No writing is wasted. Did you know that sourdough from San Francisco is leavened partly by a bacteria called lactobacillus sanfrancisensis? It is native to the soil there, and does not do well elsewhere. But any kitchen can become an ecosystem. If you bake a lot, your kitchen can become a happy home to wild yeasts, and all your bread will taste better. Even a failed loaf is not wasted. Likewise, cheese makers wash the dairy floor with whey. Tomato gardeners compost with rotten tomatoes. No writing is wasted: the words you can’t put in your book can wash the floor, live in the soil, lurk around in the air. They would make the next words better. – Eric Bow
Katherine gave us this last excerpt for English 125 class. Reading it a couple of times felt like inspecting a smooth stone, I turned it over and over again, making sure I would encode this moment in my head as a writer. It seemed like an advice I badly needed, but never knew I did. As an occasional writer, I identified with this excerpt closely. It gave me the reassurance to pick up where I left off even in the belief that my last few pieces were terrible, obsolete and irrelevant. Even in my self-doubt, I knew I had to continue, to struggle with myself because writing is just that. It is the process of untangling your thoughts and persisting in uncharted waters. It is voluntarily choosing to sail into the untamed oceans, knowing that there are terrible storms to weather, waiting for you in the endless horizon. It is knowing that there will be perils along the way. The horizon will seem frighteningly scary sometimes. Sometimes will feel like forever. Nevertheless, soon you will come to know that you will not be afraid of the horizon anymore. You will have faith in it.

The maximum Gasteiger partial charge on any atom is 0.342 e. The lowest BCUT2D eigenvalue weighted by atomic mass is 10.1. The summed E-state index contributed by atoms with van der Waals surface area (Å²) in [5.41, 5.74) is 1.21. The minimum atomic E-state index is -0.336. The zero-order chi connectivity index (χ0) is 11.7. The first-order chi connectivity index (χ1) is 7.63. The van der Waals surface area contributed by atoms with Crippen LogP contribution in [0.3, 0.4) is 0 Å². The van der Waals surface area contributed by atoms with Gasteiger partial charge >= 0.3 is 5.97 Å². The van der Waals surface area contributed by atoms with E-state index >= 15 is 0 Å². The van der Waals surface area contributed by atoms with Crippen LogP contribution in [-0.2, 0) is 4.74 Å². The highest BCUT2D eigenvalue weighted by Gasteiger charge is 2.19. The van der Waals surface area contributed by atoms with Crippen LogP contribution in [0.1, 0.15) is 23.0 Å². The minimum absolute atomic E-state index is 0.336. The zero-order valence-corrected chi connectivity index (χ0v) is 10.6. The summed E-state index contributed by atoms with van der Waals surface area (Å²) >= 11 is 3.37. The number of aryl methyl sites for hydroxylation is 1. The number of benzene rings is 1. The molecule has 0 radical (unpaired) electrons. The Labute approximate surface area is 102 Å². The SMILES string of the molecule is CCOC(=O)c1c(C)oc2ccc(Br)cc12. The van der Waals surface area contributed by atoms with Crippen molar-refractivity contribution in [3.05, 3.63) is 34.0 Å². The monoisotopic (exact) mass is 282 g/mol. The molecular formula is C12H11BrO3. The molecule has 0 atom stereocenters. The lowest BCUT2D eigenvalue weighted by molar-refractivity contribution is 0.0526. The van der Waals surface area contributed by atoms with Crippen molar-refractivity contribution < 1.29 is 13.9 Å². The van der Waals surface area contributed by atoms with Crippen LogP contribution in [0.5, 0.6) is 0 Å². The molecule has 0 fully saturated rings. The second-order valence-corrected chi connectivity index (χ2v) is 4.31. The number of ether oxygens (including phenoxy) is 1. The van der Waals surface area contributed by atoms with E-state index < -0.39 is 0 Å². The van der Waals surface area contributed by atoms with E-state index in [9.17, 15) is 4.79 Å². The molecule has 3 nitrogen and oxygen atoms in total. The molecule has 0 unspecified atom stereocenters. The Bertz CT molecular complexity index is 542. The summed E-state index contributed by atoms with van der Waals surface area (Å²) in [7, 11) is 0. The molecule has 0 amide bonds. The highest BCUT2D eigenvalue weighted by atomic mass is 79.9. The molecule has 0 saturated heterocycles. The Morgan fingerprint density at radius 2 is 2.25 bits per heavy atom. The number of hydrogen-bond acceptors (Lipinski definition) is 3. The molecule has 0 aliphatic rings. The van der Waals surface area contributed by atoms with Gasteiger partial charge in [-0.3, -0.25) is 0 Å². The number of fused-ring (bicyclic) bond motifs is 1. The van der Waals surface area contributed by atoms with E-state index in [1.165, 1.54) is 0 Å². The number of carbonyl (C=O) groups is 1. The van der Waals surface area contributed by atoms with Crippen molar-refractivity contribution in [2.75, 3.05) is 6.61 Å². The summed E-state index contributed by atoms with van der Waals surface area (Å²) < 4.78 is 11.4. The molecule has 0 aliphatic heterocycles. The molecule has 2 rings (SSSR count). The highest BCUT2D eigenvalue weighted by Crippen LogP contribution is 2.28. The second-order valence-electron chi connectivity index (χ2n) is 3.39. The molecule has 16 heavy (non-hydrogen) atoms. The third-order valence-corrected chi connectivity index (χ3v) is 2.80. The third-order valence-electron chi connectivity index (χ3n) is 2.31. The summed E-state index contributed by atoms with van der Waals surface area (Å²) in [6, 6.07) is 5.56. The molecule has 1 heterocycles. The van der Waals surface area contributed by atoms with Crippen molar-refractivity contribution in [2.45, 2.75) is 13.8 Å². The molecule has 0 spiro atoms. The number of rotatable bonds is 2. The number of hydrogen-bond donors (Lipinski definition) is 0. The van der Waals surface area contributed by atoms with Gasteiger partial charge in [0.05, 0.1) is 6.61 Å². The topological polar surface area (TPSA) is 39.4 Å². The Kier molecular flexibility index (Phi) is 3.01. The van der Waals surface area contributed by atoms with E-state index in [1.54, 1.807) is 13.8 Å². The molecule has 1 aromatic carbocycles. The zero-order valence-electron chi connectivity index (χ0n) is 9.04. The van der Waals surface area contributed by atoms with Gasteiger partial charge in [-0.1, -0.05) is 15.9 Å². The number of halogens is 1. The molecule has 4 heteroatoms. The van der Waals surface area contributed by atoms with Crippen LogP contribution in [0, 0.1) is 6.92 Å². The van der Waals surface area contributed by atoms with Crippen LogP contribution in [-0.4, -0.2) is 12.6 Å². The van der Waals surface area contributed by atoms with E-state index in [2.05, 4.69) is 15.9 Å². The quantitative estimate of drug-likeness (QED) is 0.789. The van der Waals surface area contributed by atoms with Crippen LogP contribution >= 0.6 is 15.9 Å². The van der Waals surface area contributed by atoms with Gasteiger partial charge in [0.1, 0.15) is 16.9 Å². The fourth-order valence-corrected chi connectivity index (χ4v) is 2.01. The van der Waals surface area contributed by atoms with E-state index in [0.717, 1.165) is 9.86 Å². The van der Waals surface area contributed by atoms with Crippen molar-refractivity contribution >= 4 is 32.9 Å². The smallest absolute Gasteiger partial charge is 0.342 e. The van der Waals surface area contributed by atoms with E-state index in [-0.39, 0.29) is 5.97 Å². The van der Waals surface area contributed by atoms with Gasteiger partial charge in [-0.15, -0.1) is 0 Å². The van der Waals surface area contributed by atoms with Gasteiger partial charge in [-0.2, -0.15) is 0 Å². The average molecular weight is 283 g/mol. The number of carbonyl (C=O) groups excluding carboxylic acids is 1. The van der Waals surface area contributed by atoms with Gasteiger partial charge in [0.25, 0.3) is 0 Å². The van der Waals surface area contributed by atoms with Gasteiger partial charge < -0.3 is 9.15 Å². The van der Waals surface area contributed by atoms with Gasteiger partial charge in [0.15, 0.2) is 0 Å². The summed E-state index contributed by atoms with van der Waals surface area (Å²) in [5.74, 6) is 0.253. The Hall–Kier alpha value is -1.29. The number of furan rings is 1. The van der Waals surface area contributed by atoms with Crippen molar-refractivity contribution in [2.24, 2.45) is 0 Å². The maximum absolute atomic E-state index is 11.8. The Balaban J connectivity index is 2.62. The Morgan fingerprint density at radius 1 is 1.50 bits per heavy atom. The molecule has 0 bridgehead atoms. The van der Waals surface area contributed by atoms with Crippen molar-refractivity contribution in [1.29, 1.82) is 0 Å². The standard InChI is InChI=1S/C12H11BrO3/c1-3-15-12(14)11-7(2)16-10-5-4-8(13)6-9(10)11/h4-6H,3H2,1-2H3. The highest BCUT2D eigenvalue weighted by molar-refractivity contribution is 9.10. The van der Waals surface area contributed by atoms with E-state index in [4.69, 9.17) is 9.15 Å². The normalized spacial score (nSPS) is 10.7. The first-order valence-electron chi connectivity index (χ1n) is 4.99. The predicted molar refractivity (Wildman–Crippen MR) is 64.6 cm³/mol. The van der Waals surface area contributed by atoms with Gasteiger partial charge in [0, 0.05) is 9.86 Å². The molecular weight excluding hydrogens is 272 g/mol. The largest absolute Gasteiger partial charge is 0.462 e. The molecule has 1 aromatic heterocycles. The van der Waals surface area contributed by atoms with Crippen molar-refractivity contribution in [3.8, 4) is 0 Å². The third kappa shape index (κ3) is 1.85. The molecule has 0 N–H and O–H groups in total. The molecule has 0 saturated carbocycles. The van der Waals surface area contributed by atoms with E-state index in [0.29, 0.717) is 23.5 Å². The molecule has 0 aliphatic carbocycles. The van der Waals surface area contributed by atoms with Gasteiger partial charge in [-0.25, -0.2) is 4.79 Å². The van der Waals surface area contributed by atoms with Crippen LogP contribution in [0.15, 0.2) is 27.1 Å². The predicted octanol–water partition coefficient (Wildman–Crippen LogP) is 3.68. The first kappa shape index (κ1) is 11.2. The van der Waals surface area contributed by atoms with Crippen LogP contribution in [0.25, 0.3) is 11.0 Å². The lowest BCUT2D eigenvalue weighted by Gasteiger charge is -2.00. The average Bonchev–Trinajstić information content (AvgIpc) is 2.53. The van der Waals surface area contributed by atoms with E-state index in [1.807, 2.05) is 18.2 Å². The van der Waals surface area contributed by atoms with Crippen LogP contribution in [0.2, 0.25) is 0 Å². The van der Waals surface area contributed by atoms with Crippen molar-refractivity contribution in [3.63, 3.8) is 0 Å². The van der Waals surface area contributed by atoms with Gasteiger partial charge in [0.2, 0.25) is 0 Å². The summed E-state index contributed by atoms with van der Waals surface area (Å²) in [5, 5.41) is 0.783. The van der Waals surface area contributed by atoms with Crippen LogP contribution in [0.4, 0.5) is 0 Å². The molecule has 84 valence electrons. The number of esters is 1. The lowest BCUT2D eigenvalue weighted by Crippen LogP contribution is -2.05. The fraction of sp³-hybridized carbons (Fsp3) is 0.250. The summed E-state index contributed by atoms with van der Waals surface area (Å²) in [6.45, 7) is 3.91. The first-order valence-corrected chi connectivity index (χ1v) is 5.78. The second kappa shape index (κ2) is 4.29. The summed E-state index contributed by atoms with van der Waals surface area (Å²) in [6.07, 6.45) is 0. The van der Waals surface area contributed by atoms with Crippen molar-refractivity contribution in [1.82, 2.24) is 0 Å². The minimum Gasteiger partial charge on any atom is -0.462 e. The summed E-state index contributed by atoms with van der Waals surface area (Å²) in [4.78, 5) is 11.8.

When you are out at sea, you have no choice but to confront yourself.
You choose to sail because the journey is worth it. Trust the process. That’s what you often hear. Usually it is never quite about the end product. The transformation process is keeps making you return to the writing table (or laptop). Keep all your notes. Keep all your pieces and failed loafs. Because all of that will matter when you are in a writing rut. Take all the older pieces out and try to map out your progress. You’ll see how far you’ve come and see how you’ve taken the process for granted. You’ve come a long way from all those cringy written ones.
You are an imperfect writer and thats the essence of it. The imperfections in your writing, the rusted bits and disjointed stitches created you, an original layered on top of multiple copies you’ve emulated from other great writers. Like a quilt, you’ve patched up what you liked from others, learned from mistakes be it yours or other writers. Writing is a journey of learning and it is subject to perception, relevance to certain groups and especially authenticity.
You’re here now and thats what matters. Trust that all you’ve written is essential to creating future beautiful pieces.
(Images from Google Images)